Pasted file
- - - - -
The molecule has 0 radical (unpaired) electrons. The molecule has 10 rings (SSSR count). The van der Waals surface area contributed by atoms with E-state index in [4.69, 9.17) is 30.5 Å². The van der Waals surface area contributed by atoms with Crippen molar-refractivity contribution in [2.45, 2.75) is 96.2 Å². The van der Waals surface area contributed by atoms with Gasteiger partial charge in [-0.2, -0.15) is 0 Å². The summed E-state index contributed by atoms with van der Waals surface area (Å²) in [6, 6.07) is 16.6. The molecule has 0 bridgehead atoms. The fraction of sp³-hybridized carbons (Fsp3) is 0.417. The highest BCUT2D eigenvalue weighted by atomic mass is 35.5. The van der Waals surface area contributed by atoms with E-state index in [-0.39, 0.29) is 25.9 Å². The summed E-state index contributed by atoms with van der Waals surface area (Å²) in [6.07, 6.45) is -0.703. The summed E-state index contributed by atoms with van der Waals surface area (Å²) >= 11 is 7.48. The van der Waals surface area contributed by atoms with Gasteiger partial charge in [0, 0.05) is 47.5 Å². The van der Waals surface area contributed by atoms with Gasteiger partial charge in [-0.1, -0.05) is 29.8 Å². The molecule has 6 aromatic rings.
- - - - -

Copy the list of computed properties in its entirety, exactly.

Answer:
The molecule has 0 radical (unpaired) electrons. The molecule has 10 rings (SSSR count). The van der Waals surface area contributed by atoms with E-state index in [4.69, 9.17) is 30.5 Å². The van der Waals surface area contributed by atoms with Crippen molar-refractivity contribution in [2.45, 2.75) is 96.2 Å². The van der Waals surface area contributed by atoms with Gasteiger partial charge in [-0.2, -0.15) is 0 Å². The summed E-state index contributed by atoms with van der Waals surface area (Å²) in [6, 6.07) is 16.6. The molecule has 0 bridgehead atoms. The fraction of sp³-hybridized carbons (Fsp3) is 0.417. The highest BCUT2D eigenvalue weighted by atomic mass is 35.5. The van der Waals surface area contributed by atoms with E-state index in [-0.39, 0.29) is 25.9 Å². The summed E-state index contributed by atoms with van der Waals surface area (Å²) in [6.07, 6.45) is -0.703. The summed E-state index contributed by atoms with van der Waals surface area (Å²) >= 11 is 7.48. The van der Waals surface area contributed by atoms with Gasteiger partial charge in [0, 0.05) is 47.5 Å². The van der Waals surface area contributed by atoms with Gasteiger partial charge in [-0.1, -0.05) is 29.8 Å². The molecule has 6 aromatic rings.